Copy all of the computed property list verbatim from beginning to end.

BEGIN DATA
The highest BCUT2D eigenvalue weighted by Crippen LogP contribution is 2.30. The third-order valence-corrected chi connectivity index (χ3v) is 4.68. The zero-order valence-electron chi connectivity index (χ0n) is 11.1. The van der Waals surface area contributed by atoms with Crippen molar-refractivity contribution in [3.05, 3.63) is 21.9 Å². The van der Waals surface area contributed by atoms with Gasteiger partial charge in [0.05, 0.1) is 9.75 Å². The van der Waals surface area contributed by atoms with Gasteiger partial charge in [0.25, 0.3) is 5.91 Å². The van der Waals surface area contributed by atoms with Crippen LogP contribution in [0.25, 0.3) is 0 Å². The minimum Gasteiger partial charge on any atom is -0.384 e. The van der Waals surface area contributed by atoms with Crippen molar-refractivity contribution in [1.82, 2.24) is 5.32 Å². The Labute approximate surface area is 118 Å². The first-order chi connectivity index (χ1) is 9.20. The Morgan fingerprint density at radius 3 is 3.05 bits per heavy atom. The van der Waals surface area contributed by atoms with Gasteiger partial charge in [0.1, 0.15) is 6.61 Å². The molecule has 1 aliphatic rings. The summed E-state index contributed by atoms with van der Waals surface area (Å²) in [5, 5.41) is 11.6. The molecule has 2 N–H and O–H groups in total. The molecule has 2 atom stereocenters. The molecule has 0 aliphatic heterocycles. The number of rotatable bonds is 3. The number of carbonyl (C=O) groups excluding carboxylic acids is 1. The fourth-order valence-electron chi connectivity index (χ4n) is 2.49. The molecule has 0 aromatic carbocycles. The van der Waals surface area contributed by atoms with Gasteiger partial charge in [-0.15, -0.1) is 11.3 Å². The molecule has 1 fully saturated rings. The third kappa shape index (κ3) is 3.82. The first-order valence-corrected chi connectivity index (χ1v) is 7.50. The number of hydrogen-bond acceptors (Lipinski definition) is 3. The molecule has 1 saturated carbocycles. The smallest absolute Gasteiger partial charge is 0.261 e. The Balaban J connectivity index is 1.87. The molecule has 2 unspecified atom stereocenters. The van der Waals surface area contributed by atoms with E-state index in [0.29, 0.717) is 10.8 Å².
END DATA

The highest BCUT2D eigenvalue weighted by Crippen LogP contribution is 2.30. The third-order valence-corrected chi connectivity index (χ3v) is 4.68. The zero-order valence-electron chi connectivity index (χ0n) is 11.1. The van der Waals surface area contributed by atoms with Crippen molar-refractivity contribution in [3.05, 3.63) is 21.9 Å². The van der Waals surface area contributed by atoms with Gasteiger partial charge in [0.05, 0.1) is 9.75 Å². The van der Waals surface area contributed by atoms with Gasteiger partial charge in [0.25, 0.3) is 5.91 Å². The van der Waals surface area contributed by atoms with Crippen LogP contribution in [0.25, 0.3) is 0 Å². The minimum Gasteiger partial charge on any atom is -0.384 e. The van der Waals surface area contributed by atoms with Crippen molar-refractivity contribution in [1.82, 2.24) is 5.32 Å². The Labute approximate surface area is 118 Å². The first-order chi connectivity index (χ1) is 9.20. The Morgan fingerprint density at radius 3 is 3.05 bits per heavy atom. The van der Waals surface area contributed by atoms with Gasteiger partial charge in [0.1, 0.15) is 6.61 Å². The molecule has 1 aliphatic rings. The summed E-state index contributed by atoms with van der Waals surface area (Å²) in [5, 5.41) is 11.6. The molecule has 2 N–H and O–H groups in total. The molecule has 2 atom stereocenters. The molecule has 0 aliphatic heterocycles. The number of rotatable bonds is 3. The number of carbonyl (C=O) groups excluding carboxylic acids is 1. The fourth-order valence-electron chi connectivity index (χ4n) is 2.49. The molecule has 0 aromatic carbocycles. The van der Waals surface area contributed by atoms with Gasteiger partial charge in [-0.15, -0.1) is 11.3 Å². The molecule has 1 fully saturated rings. The third kappa shape index (κ3) is 3.82. The first-order valence-corrected chi connectivity index (χ1v) is 7.50. The number of hydrogen-bond acceptors (Lipinski definition) is 3. The molecule has 1 saturated carbocycles. The smallest absolute Gasteiger partial charge is 0.261 e. The Balaban J connectivity index is 1.87. The molecule has 2 unspecified atom stereocenters. The van der Waals surface area contributed by atoms with E-state index in [0.29, 0.717) is 10.8 Å².